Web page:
When using fresh plant material to make an oil (which we are in this case), it is important to slightly heat the oil over time to evaporate off any water that could cause the oil to spoil. The first step is to place the buds in a jar, leaving about an inch of space at the top. Fill the bud jar with an oil of your choice: I generally use either olive oil or avocado oil. Other oils to consider include: almond oil, coconut oil, grapeseed oil, and jojoba oil.
For the next step you’ll want to gently heat the oil between 100-125 degrees at a steady temperature. If you heat it at too high of a temperature, you risk destroying some of the medicinal compounds. Some crock pots have a thermostat and can be used for this purpose but generally even the “low” setting is too hot. I have a tiny crock pot called a “dipper” that is used to keep dips warm which is perfect for the purpose of making oil. You can also use a yogurt maker or even large dehydrator. If you don’t have any these, an easy option is to put the oil jar on a cooking sheet and place it in the oven. If you have a gas oven, the pilot light should keep it at a warm enough temperature. If you have an electric oven, just switch on the oven light which will give off enough heat to gently warm the oil.
You’ll want to make sure the jar is uncovered, as you’ll want the water to be able to evaporate out. Heat the oil for at least 4 hours. I tend to let mine heat for 12-24 hours since my mini crock makes it convenient, but really the main goal is to give enough time for the herbs to infuse and for the water to evaporate.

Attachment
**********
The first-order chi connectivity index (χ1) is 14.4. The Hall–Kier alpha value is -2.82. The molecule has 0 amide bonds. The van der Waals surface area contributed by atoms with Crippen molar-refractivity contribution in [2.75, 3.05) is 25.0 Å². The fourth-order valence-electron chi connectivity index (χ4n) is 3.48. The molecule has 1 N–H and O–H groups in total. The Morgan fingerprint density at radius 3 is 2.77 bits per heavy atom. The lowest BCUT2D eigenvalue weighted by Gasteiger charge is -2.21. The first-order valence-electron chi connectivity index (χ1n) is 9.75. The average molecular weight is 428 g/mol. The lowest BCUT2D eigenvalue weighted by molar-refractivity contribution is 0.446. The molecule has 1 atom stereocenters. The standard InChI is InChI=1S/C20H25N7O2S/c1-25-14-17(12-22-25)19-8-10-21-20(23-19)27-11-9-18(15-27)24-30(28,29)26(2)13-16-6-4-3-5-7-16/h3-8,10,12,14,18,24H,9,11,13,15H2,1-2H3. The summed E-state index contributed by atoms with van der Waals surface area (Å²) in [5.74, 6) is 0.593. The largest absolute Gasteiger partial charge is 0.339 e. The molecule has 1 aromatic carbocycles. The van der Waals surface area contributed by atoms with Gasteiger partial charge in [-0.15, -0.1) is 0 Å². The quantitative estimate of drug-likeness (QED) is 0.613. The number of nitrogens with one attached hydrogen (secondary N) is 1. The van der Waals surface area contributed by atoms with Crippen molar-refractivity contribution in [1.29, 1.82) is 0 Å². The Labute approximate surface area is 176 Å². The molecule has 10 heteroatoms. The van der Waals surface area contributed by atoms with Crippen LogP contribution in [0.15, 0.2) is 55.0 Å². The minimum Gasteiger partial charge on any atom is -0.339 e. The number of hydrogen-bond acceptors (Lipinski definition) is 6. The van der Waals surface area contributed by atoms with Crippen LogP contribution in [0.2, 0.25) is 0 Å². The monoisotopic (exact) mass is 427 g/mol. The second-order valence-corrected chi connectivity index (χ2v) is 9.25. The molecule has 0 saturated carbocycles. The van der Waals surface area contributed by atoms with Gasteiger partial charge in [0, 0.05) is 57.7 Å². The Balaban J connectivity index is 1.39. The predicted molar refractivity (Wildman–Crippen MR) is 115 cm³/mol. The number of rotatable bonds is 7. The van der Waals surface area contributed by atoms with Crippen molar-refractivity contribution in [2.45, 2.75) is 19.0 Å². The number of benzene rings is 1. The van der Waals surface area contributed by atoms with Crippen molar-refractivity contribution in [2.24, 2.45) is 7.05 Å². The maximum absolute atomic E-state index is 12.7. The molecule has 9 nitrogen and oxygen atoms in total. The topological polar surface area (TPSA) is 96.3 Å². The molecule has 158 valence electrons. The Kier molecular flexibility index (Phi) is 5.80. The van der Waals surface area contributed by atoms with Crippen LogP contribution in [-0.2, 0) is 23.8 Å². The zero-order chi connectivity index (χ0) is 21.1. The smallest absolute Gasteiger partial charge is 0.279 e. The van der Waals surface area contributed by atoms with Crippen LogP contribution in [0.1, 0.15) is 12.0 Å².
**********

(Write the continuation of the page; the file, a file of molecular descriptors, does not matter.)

Once your oil has been heated long enough, use a strainer lined with a cheese cloth and decant the oil into a new jar. Try to squeeze as much oil out as you can as the most saturated stuff tends to be at the very bottom.
Making the Salve
Salves are fun to play with as they are easy to make and not as complicated as other topicals. To make a salve, the generally recipe is 1 ounce of beeswax to 1 cup of oil. You’ll also need a double boiler or set up a water bath over low heat.
Weigh out your desired amount of beeswax. Let’s say we are using 1 cup of oil for this recipe, so you’ll want to measure or weigh 1 ounce of beeswax. If your beeswax is in large chunks, you’ll want to break up the chunks to make it easier for them to melt. I usually use a grater to grate the blocks or put the block in a couple of plastic bags and hit it with a hammer to create smaller chunks.
Add the beeswax to the oil and using either a double boiler or water bath (pictured above) heat over low heat. Stir occasionally until the beeswax is fully melted. Once melted, just pour the mixture into your desired salve containers. The salve should harden over the next 5-10 minutes. Add lids to your container and you are all set! The salves should last about 1-2 years as long as they are kept away from heat.
Using the Salve
Cottonwood bud salve is great for topical pains and mild surface wounds. Generally, you never want to use a salve on a deep wound like a puncture wound because you don’t want to heal the surface of the skin more quickly than the deeper layers as this could lead to an abscess. For this reason, salves are better for things like abrasions, muscle soreness, and sprains and strains. When offering this salve to others make sure to mention that it contains salicyclic acid as a warning in case people have known sensitivities. Application should be avoided in these cases.